Chronic illness changes your life. In many ways it takes what you used to have and devours it. It is easy to have it consume everything you once knew, including your passion if you are not careful enough. You are thrown to rebuild a new life and at the same time being a person of color navigating the medical world can be devastating.
Who I am has changed but the core of my being hasn’t. I am still an activist, I am still a writer, queer, brown & beautiful.
Don’t get me wrong. I struggle. A lot.
But over time, (A LOT of time) I have had to learn and truly re-learn extremely important realities; to cement them in to my being in the hardest of times. If you are one amongst the many who have a disability, you may find these truths that I use as mantras, useful:
- I am good enough. My existence and being is good enough. Regardless of what expectations others have of me, they are not me. They are not in my physical body.
- What I contribute is good & a true contribution. Even when I feel it isn’t as good as what someone who can put in physically active hours, what I do makes an impact.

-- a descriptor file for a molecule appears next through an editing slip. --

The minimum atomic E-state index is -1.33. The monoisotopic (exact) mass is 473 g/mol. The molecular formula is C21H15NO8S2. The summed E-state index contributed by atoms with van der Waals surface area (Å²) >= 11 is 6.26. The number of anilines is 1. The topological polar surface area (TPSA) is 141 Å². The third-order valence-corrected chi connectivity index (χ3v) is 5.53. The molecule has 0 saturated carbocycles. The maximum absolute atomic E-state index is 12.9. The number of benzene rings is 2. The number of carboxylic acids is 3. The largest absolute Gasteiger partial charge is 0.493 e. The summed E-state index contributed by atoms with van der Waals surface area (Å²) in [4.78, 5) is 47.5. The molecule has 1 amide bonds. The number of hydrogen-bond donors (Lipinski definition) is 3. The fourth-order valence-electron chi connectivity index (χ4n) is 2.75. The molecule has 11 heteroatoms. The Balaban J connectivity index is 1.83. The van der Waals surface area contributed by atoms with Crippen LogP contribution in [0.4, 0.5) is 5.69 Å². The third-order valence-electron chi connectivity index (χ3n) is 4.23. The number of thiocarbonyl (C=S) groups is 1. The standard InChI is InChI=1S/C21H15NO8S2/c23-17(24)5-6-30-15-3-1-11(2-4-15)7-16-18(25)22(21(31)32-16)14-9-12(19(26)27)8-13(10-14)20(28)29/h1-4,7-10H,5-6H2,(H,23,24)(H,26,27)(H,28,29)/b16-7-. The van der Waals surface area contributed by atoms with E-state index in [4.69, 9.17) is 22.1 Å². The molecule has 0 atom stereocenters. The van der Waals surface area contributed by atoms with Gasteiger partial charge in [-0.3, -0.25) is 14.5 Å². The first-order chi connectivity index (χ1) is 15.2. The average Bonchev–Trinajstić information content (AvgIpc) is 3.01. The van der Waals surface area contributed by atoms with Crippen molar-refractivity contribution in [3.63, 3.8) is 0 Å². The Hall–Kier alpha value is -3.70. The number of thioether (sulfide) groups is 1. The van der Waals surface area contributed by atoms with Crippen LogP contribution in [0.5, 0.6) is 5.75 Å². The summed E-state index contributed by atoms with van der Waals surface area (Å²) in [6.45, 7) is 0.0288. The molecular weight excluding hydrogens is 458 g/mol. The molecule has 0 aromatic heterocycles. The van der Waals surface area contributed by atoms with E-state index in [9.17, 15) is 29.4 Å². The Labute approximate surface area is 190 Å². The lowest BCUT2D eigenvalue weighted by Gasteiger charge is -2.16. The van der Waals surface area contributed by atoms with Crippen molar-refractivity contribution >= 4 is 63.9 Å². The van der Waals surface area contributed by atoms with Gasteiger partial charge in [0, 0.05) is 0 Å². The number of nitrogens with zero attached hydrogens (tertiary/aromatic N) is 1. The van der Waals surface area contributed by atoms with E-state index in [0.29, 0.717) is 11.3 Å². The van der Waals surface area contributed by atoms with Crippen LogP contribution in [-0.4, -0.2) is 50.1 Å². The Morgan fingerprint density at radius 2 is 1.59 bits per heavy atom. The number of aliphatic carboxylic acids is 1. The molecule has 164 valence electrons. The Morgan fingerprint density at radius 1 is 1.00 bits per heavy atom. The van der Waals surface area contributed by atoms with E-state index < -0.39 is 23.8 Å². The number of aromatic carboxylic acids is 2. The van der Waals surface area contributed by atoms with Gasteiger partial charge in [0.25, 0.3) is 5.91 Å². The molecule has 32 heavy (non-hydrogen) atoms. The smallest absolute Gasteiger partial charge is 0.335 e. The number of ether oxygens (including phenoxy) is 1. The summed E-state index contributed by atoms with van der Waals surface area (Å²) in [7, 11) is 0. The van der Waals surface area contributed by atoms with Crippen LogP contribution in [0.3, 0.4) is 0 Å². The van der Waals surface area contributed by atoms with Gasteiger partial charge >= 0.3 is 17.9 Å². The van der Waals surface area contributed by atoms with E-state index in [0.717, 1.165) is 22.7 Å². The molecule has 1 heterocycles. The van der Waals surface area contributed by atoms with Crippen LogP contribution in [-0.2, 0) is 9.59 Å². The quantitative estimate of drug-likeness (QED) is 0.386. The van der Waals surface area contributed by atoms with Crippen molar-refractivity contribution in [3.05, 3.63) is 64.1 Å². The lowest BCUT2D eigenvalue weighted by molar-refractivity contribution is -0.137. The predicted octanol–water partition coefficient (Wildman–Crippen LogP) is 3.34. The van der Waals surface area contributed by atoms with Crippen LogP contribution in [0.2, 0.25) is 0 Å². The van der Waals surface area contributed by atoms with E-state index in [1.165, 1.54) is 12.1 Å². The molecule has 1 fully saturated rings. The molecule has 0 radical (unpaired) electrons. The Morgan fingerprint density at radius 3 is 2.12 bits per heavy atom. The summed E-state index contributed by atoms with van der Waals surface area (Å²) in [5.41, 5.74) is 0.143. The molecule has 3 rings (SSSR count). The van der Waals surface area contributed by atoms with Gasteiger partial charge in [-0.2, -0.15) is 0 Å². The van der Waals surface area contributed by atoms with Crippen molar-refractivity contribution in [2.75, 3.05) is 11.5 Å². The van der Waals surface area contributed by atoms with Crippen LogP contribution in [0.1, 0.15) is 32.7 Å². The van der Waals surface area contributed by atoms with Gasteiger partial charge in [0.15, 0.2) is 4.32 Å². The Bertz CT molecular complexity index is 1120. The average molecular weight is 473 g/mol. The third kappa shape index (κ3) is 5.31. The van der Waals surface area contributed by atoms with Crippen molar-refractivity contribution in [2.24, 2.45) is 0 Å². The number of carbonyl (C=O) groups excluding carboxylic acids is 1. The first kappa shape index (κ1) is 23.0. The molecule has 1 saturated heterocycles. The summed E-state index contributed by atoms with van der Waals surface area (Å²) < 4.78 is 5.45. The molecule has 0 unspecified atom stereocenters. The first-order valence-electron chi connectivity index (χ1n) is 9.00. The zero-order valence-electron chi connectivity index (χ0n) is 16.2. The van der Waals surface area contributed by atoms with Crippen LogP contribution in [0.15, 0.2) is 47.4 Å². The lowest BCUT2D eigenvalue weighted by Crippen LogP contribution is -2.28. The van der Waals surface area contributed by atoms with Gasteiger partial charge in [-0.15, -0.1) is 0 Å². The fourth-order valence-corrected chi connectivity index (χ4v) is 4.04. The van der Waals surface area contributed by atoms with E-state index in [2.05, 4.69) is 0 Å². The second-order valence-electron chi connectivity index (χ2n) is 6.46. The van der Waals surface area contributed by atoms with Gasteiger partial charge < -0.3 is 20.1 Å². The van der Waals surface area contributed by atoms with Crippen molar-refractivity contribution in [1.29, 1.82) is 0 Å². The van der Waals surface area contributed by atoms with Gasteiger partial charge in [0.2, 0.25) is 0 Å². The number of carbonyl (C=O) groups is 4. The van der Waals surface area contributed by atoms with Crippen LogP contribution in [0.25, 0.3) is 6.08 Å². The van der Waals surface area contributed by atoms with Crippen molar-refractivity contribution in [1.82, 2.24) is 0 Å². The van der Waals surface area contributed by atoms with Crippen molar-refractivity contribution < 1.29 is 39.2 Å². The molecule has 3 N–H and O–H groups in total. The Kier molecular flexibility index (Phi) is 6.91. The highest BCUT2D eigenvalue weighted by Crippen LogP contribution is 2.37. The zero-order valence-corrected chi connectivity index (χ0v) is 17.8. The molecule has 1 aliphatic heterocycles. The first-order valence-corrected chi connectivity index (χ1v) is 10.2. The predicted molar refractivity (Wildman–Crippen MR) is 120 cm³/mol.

- I know myself best. Navigating the medical world is complex and often times downright discouraging. Even if a doctor looks at you with transparent judgement, there are countless other doctors.
- I am not alone. There are others with similar disabilities. In fact, there are so many people like me that there are communities.
- Self care is not self indulgence or laziness. It is literally a matter of prioritizing my health & life. Remember, you hurt yourself by pushing past what you are physically capable of. And this is very, very real. A reality that others may not be able to see in front of them but you understand daily because it is your existence.
- Pace yourself. Pace what you do even when you feel like you are being slow and you are being judged. Someone’s judgement of you is not worth being sick in bed for days if not weeks because you pushed yourself that hard.
- Friends are understanding and supportive. If someone is not understanding and supportive of your illness/when you are ill, they are not a friend.
I hope this helps anyone who comes across it that needs it.
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